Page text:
Whether it’s slogans, logos, or just straightforward celebrations of typeface, we’ve seen many iterations of typography T-shirts here at Everpress. It can be hard to tell the difference, and often the difference is a matter of interpretation, but there are some clear-cut distinctions that can be useful to know.
About slogan T-shirts
The history of slogan tees could also be the history of fashion-as-protest. Katharine Hamnett’s seminal ‘80s designs, including the “58% Don’t Want Pershing” one that she wore to meet Margaret Thatcher, helped put them on the map, and more recently the ‘Repeal’ T-shirt was instrumental in raising awareness of Ireland’s referendum on abortion. That’s not to say they don’t have a fun side too though; Henry Holland’s tongue-in-cheek takes in the mid-2000s are classics of the genre, with slogans like “Get Your Freak On Giles Deacon,” and “Do Me Daily Christopher Bailey.” Essentially though, slogan tees tend to address social issues through bold, text-based design – making walking billboards of their wearers.
About typography T-shirts
Typography tees, on the other hand, explore and experiment with fonts and type; finding new and interesting ways of communicating with text, numbers and symbols. With a goal of providing striking, cutting visuals, typography can be seen as the science of visual communication through text.
About logo T-shirts
Logo tees especially really come into their own in helping to carve out a visual identity and raise awareness of emerging (or established) brands. They have effectiveness that’s proven by their enduring popularity – they’ve been used for decades by everyone from Supreme to NASA. Plus, because T-shirts are cheaper than almost any other item of clothing, they’re one of the best ways for fashion labels to offer an accessible way of buying into the brand.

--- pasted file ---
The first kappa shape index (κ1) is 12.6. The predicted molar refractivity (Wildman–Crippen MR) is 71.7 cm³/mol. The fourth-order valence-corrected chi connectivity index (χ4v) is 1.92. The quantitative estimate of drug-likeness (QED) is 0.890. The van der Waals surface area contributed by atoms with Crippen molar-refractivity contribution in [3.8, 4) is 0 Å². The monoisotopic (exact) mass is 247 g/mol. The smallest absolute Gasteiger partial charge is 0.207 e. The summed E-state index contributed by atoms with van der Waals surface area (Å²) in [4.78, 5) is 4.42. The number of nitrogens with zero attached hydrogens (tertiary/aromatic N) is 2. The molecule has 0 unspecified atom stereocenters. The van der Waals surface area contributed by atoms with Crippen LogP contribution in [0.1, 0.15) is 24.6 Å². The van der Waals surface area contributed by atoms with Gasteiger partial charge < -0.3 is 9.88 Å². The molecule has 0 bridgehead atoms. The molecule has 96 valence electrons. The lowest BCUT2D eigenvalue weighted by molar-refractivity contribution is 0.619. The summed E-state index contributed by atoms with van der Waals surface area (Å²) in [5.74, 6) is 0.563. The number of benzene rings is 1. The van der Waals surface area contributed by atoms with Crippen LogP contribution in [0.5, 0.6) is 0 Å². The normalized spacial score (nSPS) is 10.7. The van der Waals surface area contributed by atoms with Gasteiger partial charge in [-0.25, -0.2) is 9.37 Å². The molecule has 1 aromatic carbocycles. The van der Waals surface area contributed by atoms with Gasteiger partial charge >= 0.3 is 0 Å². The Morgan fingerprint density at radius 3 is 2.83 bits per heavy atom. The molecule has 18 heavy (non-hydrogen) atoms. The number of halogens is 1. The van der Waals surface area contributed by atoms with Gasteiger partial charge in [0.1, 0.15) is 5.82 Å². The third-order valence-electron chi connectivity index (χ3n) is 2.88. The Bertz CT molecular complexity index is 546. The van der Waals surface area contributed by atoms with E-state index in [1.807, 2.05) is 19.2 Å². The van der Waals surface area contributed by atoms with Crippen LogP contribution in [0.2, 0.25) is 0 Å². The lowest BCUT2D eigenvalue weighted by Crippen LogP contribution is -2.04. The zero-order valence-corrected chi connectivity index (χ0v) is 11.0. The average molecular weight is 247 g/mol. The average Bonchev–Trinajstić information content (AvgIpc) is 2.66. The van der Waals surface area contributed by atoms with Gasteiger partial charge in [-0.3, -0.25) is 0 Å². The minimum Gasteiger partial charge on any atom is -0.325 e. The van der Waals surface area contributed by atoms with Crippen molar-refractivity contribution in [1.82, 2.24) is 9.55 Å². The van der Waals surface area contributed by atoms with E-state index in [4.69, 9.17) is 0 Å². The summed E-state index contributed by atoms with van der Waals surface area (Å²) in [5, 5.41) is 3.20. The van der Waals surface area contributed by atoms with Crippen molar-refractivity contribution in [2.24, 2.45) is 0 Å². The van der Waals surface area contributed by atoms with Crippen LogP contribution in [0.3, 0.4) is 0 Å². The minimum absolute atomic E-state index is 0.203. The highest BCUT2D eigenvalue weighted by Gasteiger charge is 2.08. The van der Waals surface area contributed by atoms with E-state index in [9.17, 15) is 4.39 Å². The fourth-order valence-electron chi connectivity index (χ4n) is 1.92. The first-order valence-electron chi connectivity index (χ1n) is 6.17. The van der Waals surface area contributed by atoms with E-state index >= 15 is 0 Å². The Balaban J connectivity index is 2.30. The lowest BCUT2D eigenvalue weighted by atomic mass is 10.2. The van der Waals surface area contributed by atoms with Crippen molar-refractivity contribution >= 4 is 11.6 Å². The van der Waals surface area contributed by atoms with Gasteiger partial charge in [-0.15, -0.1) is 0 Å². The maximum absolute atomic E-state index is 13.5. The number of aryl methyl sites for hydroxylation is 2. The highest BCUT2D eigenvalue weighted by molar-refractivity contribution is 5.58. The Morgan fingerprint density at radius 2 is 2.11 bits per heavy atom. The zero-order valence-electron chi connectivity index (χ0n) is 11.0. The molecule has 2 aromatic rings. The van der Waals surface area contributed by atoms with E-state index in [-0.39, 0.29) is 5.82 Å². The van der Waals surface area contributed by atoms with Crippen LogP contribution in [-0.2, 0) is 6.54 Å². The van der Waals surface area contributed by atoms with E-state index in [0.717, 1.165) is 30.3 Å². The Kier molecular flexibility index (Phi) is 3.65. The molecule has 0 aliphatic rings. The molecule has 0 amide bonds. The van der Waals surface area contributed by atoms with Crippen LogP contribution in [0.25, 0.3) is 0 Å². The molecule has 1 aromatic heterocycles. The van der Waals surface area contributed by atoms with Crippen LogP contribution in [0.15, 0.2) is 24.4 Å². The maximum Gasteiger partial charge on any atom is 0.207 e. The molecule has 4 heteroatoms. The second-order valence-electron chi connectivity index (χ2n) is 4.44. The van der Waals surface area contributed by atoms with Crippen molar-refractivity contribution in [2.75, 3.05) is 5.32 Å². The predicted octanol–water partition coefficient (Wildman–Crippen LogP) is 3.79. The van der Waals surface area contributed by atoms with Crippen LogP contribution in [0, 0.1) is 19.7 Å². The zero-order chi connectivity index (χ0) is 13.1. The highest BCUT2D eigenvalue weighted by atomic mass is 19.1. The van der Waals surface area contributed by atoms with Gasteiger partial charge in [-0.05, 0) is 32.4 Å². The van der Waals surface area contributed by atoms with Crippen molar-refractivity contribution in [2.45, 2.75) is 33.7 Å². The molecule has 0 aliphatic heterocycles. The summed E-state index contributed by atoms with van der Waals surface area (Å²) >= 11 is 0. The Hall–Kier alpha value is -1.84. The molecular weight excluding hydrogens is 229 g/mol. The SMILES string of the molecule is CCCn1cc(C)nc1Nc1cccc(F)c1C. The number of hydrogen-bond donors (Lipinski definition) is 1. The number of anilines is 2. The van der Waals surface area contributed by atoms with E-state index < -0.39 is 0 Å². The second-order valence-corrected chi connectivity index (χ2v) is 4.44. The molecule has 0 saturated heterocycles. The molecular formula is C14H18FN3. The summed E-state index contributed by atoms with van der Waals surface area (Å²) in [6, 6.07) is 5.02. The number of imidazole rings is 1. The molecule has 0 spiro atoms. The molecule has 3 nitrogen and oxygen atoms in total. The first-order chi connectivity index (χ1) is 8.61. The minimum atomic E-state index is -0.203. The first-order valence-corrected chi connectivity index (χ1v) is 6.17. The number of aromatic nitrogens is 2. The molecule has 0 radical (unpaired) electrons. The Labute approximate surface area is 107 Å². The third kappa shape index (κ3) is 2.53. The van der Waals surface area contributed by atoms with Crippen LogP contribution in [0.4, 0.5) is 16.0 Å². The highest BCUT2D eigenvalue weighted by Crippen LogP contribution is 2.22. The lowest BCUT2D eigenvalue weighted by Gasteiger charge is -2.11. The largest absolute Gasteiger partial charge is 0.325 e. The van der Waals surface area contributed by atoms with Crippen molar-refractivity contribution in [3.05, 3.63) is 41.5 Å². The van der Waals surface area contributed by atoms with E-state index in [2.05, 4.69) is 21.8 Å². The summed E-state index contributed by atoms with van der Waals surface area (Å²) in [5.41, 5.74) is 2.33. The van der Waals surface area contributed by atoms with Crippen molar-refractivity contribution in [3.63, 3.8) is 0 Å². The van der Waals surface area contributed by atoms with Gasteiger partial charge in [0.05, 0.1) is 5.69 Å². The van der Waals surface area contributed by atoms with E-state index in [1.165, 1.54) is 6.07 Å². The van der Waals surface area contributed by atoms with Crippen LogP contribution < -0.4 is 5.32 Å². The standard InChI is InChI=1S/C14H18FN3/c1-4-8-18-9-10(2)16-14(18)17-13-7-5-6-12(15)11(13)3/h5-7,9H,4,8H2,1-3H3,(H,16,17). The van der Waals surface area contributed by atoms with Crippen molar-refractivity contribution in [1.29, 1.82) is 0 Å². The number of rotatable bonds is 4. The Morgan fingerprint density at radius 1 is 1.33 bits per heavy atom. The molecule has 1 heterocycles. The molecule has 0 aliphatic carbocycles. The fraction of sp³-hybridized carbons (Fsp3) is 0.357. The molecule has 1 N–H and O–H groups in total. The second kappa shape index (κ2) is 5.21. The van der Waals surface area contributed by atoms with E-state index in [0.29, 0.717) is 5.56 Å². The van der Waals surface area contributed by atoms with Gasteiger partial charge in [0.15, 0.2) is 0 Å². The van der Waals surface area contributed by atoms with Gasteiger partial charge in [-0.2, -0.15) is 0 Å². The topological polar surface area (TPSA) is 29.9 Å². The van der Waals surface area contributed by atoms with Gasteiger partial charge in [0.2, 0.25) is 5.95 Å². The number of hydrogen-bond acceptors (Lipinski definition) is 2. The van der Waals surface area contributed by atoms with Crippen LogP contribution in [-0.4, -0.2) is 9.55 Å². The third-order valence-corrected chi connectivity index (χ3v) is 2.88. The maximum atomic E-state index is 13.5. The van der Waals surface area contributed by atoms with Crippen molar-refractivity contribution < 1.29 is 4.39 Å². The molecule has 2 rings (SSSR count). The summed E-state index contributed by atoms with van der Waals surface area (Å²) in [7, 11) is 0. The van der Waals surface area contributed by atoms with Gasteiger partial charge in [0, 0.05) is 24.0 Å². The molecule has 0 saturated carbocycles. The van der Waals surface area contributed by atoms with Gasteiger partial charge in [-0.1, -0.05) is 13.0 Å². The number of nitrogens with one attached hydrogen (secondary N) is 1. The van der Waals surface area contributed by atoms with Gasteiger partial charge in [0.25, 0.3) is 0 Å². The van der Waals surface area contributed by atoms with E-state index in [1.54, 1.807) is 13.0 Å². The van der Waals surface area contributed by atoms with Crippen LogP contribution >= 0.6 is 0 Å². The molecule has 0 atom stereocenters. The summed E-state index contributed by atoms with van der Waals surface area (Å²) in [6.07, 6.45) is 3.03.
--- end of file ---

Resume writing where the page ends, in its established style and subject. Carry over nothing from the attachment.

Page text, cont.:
Below we’ve prepped a list of examples that showcase a range of what we would classify as typography, logo or slogan tees from across our platform in recent years.
Adam Tickle – What’s Luv Got To Do With It
Now head of content at Sneakersnstuff, graphic designer and art director Adam Tickle cut his teeth branding now-iconic platforms like NTS and Boiler Room. When we caught up with Adam about his Utopia tee, designed for our 50/50 campaign with Amnesty International, he explained the value of typography in grabbing attention. “The campaign was digitally driven so it was important for me to create a design that could be spotted instantly on an Instagram feed,” he said, “It also had to be simple, one word (graphic) to communicate positivity and inclusiveness.” We loved the ‘80s font of his Tina Turner-inspired tee for our Love Is The Message Valentine’s Day campaign.
Jacob Wise – Gabber Chamber Music Season
Although he only graduated from Kingston University a couple of years ago, Jacob Wise has quickly gained a cult following. He’s proven himself a master custom type designer, creating fonts like Monarch, Kraft and the lettering for his Gabber Chamber Music Season tees, one of the most-popular T-shirts we’ve had on our site.